About the Doris Duke Charitable Foundation

The mission of the Doris Duke Charitable Foundation is to improve the quality of people's lives through grants supporting the performing arts, environmental conservation, medical research and child well-being, and through preservation of the cultural and environmental legacy of Doris Duke's properties. The Arts Program of the Doris Duke Charitable Foundation focuses its support on contemporary dance, jazz and theatre artists, and the organizations that nurture, present and produce them. For more information, please visit

Aparna Ramaswamy Awarded a National Dance Project Production Grant for They Rose at Dawn

July 27, 2015

The New England Foundation for the Arts announced their support of the creation of 18 new dance works that will tour the United States, including Aparna Ramaswamy’s newest solo work, They Rose at Dawn.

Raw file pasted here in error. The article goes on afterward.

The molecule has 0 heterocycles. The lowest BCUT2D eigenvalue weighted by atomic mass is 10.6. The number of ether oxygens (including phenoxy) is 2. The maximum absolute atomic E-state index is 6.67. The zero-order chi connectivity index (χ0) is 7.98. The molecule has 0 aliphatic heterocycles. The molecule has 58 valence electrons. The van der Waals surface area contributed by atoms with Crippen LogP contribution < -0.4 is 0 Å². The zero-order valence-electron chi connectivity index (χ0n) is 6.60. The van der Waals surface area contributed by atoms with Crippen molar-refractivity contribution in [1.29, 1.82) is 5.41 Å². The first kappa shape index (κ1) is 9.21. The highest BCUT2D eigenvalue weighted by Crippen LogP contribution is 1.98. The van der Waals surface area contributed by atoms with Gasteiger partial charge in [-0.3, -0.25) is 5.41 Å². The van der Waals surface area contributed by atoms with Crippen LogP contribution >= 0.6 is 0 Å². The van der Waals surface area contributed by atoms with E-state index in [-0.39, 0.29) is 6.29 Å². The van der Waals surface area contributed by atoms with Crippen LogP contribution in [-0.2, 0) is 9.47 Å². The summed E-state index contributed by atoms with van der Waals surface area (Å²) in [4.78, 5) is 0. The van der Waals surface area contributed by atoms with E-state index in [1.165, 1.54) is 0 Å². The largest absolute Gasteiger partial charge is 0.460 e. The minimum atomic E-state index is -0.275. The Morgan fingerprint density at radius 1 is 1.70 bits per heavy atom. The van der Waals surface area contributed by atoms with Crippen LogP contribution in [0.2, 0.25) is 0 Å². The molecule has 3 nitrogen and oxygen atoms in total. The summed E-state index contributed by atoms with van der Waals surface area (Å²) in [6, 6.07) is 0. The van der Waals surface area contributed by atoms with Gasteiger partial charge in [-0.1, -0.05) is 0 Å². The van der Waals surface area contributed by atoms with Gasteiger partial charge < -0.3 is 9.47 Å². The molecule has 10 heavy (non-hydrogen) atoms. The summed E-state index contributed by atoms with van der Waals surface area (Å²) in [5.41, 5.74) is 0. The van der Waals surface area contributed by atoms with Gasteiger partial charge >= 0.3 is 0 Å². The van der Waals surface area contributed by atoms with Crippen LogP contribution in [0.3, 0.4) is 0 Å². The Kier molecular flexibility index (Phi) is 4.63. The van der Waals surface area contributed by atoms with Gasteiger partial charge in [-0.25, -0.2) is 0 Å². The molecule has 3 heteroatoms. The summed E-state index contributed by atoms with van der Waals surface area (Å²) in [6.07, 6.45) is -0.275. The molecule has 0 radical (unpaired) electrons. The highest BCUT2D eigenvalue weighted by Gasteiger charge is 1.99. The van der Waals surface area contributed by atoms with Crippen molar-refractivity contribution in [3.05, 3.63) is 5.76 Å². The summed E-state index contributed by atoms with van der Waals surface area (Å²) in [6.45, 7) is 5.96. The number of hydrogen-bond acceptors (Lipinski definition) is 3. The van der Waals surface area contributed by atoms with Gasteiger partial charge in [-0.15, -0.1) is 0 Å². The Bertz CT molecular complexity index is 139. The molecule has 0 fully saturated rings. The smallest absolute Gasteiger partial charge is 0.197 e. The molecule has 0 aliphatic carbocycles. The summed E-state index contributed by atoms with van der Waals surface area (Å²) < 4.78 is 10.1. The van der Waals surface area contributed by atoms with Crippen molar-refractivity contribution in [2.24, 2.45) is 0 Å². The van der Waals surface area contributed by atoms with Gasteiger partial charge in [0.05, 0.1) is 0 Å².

These awarded works will be created by choreographers and companies with exceptional artistic voices and at different stages in their career, all of whom have a track record of professional production and touring. Eighteen projects were selected out of 124 competitive applications by a panel of national dance leaders who serve rotating three-year terms.

NEFA Executive director Cathy Edwards noted, “The impact of the National Dance Project in the creation and distribution of new dance works in the United States is extraordinary. This sustainable model, supported by visionary funders at the Doris Duke Charitable Foundation and The Andrew W. Mellon Foundation, has been critical to the choreographic landscape in the United States.”